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First agreement on Washington's Congressional map reached
Washington’s political redistricting commission has its first Congressional map that at least one Democrat and one Republican can agree on. The two have not released details yet.
Members of the Washington Redistricting Commission plan to release a map Wednesday that could demarcate the state's Congressional boundaries for the next 10 years.
It was a breakthrough for Washington's Redistricting Commission: the first bipartisan Congressional district plan. Population growth in the 2010 Census earned Washington another House seat –- bringing it to an even 10.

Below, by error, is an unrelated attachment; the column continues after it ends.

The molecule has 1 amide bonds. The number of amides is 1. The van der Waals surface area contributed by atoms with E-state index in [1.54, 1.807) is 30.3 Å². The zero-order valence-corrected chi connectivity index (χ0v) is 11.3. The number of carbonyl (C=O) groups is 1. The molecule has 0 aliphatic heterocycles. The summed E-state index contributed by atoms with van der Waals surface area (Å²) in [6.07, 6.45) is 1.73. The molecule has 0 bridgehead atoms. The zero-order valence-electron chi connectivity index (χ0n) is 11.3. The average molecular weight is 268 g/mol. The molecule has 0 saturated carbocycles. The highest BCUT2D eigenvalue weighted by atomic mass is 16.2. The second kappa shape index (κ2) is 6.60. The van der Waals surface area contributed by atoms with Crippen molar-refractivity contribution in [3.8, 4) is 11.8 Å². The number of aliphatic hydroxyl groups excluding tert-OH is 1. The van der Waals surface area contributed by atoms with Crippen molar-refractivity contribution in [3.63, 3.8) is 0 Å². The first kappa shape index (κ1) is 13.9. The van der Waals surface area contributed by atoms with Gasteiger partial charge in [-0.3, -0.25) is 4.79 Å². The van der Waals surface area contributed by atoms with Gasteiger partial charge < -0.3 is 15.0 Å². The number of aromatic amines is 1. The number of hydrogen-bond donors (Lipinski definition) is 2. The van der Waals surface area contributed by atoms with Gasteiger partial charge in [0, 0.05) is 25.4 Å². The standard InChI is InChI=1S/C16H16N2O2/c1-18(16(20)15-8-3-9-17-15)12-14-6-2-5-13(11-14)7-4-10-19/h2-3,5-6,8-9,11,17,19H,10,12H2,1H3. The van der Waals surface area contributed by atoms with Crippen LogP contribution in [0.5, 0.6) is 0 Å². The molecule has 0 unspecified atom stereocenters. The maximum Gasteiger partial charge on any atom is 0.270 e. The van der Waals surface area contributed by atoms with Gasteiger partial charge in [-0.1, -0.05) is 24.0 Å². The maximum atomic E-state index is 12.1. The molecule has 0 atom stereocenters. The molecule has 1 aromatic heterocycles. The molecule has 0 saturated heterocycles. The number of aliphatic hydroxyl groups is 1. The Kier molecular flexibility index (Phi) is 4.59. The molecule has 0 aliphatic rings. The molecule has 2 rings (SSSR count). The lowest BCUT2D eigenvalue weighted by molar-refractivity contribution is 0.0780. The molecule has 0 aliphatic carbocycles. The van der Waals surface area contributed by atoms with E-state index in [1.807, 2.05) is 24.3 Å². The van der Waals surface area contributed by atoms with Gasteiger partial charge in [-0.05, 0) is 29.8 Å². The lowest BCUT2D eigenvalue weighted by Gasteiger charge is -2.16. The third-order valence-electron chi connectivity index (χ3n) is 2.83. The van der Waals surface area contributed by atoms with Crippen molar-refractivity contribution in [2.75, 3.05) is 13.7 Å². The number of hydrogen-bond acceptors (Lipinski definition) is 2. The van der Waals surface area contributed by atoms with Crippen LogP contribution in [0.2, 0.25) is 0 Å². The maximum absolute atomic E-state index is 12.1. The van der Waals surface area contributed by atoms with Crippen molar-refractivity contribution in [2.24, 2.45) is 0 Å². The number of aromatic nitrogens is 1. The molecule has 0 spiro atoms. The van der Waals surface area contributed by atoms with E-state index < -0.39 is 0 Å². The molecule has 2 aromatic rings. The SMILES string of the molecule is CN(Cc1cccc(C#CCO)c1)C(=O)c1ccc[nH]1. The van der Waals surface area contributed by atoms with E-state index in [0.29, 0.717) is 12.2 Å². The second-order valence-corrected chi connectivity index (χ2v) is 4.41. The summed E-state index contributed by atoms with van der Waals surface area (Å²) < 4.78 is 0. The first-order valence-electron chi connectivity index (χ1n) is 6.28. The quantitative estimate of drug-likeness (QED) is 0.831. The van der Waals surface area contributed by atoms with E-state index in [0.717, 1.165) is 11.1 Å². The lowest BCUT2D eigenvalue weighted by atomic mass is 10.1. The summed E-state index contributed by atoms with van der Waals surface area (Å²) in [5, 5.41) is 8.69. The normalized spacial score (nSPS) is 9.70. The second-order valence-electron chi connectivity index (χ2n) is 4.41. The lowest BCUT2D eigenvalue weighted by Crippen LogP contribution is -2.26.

Democratic commissioner Tim Ceis says he and his Republican colleague, Slade Gorton, reached a compromise on how to carve that seat out of Washington's political map.
“Hopefully the other commissioners will see it as we do, that it's a good fair equal plan,” Ceis says.
One of the questions that proved contentious at earlier public meetings is whether to create a “majority-minority” district. That is, a district largely made up of minority voters, likely around the Renton-Kent-South Seattle area. It’s not clear yet how this plan addresses that question.
The Washington Redistricting Commission has until Sunday to come up with maps both for the state's new Congressional and legislative lines.
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